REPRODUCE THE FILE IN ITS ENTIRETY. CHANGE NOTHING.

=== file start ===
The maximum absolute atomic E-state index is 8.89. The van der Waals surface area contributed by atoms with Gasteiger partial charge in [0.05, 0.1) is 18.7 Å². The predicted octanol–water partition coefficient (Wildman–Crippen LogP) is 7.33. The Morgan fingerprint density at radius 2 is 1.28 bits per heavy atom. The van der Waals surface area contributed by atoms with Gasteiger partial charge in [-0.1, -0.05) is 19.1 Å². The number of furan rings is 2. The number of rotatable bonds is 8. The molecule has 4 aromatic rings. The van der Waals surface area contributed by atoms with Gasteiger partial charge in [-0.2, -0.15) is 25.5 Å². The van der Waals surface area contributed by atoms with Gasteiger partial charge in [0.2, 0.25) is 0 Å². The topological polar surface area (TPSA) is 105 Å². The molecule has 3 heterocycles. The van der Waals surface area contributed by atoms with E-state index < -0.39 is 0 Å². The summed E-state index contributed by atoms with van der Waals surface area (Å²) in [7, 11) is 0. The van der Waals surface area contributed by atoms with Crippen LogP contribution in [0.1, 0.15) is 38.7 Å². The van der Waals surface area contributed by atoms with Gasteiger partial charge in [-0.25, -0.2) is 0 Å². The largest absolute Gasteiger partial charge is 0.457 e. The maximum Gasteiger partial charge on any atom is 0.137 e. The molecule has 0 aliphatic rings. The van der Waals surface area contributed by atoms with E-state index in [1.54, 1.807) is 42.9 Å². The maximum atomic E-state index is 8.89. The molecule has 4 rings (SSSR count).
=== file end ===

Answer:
The maximum absolute atomic E-state index is 8.89. The van der Waals surface area contributed by atoms with Gasteiger partial charge in [0.05, 0.1) is 18.7 Å². The predicted octanol–water partition coefficient (Wildman–Crippen LogP) is 7.33. The Morgan fingerprint density at radius 2 is 1.28 bits per heavy atom. The van der Waals surface area contributed by atoms with Gasteiger partial charge in [-0.1, -0.05) is 19.1 Å². The number of furan rings is 2. The number of rotatable bonds is 8. The molecule has 4 aromatic rings. The van der Waals surface area contributed by atoms with Gasteiger partial charge in [-0.2, -0.15) is 25.5 Å². The van der Waals surface area contributed by atoms with Gasteiger partial charge in [0.2, 0.25) is 0 Å². The topological polar surface area (TPSA) is 105 Å². The molecule has 3 heterocycles. The van der Waals surface area contributed by atoms with E-state index < -0.39 is 0 Å². The summed E-state index contributed by atoms with van der Waals surface area (Å²) in [7, 11) is 0. The van der Waals surface area contributed by atoms with Crippen LogP contribution in [0.1, 0.15) is 38.7 Å². The van der Waals surface area contributed by atoms with Gasteiger partial charge in [-0.25, -0.2) is 0 Å². The largest absolute Gasteiger partial charge is 0.457 e. The maximum Gasteiger partial charge on any atom is 0.137 e. The molecule has 0 aliphatic rings. The van der Waals surface area contributed by atoms with E-state index in [1.54, 1.807) is 42.9 Å². The maximum atomic E-state index is 8.89. The molecule has 4 rings (SSSR count).